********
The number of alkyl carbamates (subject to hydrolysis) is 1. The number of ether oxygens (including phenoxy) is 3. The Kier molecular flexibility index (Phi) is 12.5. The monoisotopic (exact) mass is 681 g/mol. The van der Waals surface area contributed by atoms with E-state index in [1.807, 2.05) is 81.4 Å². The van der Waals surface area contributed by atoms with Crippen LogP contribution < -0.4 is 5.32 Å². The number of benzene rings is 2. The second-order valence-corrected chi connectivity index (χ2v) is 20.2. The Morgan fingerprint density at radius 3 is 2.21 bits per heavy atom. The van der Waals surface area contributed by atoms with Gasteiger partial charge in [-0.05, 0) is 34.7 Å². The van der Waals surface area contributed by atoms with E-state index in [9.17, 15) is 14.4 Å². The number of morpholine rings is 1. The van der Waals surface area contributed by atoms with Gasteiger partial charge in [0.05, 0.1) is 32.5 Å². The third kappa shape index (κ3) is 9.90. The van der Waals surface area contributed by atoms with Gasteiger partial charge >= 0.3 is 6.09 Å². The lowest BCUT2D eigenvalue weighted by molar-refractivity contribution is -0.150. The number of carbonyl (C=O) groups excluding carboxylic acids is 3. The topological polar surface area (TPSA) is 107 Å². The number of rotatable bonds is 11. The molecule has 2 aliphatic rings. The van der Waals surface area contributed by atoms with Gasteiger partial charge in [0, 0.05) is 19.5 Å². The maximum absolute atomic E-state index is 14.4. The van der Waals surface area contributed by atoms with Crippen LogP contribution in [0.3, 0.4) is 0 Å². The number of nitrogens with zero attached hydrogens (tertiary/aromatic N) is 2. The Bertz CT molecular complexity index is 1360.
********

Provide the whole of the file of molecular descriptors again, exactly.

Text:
The number of alkyl carbamates (subject to hydrolysis) is 1. The number of ether oxygens (including phenoxy) is 3. The Kier molecular flexibility index (Phi) is 12.5. The monoisotopic (exact) mass is 681 g/mol. The van der Waals surface area contributed by atoms with E-state index in [1.807, 2.05) is 81.4 Å². The van der Waals surface area contributed by atoms with Crippen LogP contribution < -0.4 is 5.32 Å². The number of benzene rings is 2. The second-order valence-corrected chi connectivity index (χ2v) is 20.2. The Morgan fingerprint density at radius 3 is 2.21 bits per heavy atom. The van der Waals surface area contributed by atoms with Gasteiger partial charge in [-0.05, 0) is 34.7 Å². The van der Waals surface area contributed by atoms with E-state index in [9.17, 15) is 14.4 Å². The number of morpholine rings is 1. The van der Waals surface area contributed by atoms with Gasteiger partial charge in [0.05, 0.1) is 32.5 Å². The third kappa shape index (κ3) is 9.90. The van der Waals surface area contributed by atoms with Gasteiger partial charge >= 0.3 is 6.09 Å². The lowest BCUT2D eigenvalue weighted by molar-refractivity contribution is -0.150. The number of carbonyl (C=O) groups excluding carboxylic acids is 3. The topological polar surface area (TPSA) is 107 Å². The number of rotatable bonds is 11. The molecule has 2 aliphatic rings. The van der Waals surface area contributed by atoms with Gasteiger partial charge in [0, 0.05) is 19.5 Å². The maximum absolute atomic E-state index is 14.4. The van der Waals surface area contributed by atoms with Crippen LogP contribution in [0.3, 0.4) is 0 Å². The number of nitrogens with zero attached hydrogens (tertiary/aromatic N) is 2. The Bertz CT molecular complexity index is 1360.